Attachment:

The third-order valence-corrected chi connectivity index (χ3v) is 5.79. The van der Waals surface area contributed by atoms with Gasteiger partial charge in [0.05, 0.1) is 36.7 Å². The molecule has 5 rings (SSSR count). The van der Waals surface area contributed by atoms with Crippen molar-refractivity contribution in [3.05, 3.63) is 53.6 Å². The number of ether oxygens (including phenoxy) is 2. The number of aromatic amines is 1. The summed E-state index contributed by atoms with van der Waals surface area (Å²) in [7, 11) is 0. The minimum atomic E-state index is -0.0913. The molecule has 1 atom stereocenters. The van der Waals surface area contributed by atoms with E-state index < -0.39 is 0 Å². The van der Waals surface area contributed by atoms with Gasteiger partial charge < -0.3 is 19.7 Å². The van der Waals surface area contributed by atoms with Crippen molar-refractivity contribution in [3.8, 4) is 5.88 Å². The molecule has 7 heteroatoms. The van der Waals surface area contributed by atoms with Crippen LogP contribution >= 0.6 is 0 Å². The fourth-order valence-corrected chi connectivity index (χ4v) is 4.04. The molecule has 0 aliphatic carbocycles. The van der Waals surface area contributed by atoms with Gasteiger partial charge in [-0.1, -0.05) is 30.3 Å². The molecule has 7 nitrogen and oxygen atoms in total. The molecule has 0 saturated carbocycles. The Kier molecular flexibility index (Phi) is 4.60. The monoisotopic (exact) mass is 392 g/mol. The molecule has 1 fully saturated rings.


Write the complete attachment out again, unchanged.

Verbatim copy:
The third-order valence-corrected chi connectivity index (χ3v) is 5.79. The van der Waals surface area contributed by atoms with Gasteiger partial charge in [0.05, 0.1) is 36.7 Å². The molecule has 5 rings (SSSR count). The van der Waals surface area contributed by atoms with Crippen molar-refractivity contribution in [3.05, 3.63) is 53.6 Å². The number of ether oxygens (including phenoxy) is 2. The number of aromatic amines is 1. The summed E-state index contributed by atoms with van der Waals surface area (Å²) in [7, 11) is 0. The minimum atomic E-state index is -0.0913. The molecule has 1 atom stereocenters. The van der Waals surface area contributed by atoms with E-state index < -0.39 is 0 Å². The van der Waals surface area contributed by atoms with Gasteiger partial charge < -0.3 is 19.7 Å². The van der Waals surface area contributed by atoms with Crippen molar-refractivity contribution in [3.8, 4) is 5.88 Å². The molecule has 7 heteroatoms. The van der Waals surface area contributed by atoms with Crippen LogP contribution >= 0.6 is 0 Å². The fourth-order valence-corrected chi connectivity index (χ4v) is 4.04. The molecule has 0 aliphatic carbocycles. The van der Waals surface area contributed by atoms with Gasteiger partial charge in [-0.1, -0.05) is 30.3 Å². The molecule has 7 nitrogen and oxygen atoms in total. The molecule has 0 saturated carbocycles. The Kier molecular flexibility index (Phi) is 4.60. The monoisotopic (exact) mass is 392 g/mol. The molecule has 1 fully saturated rings.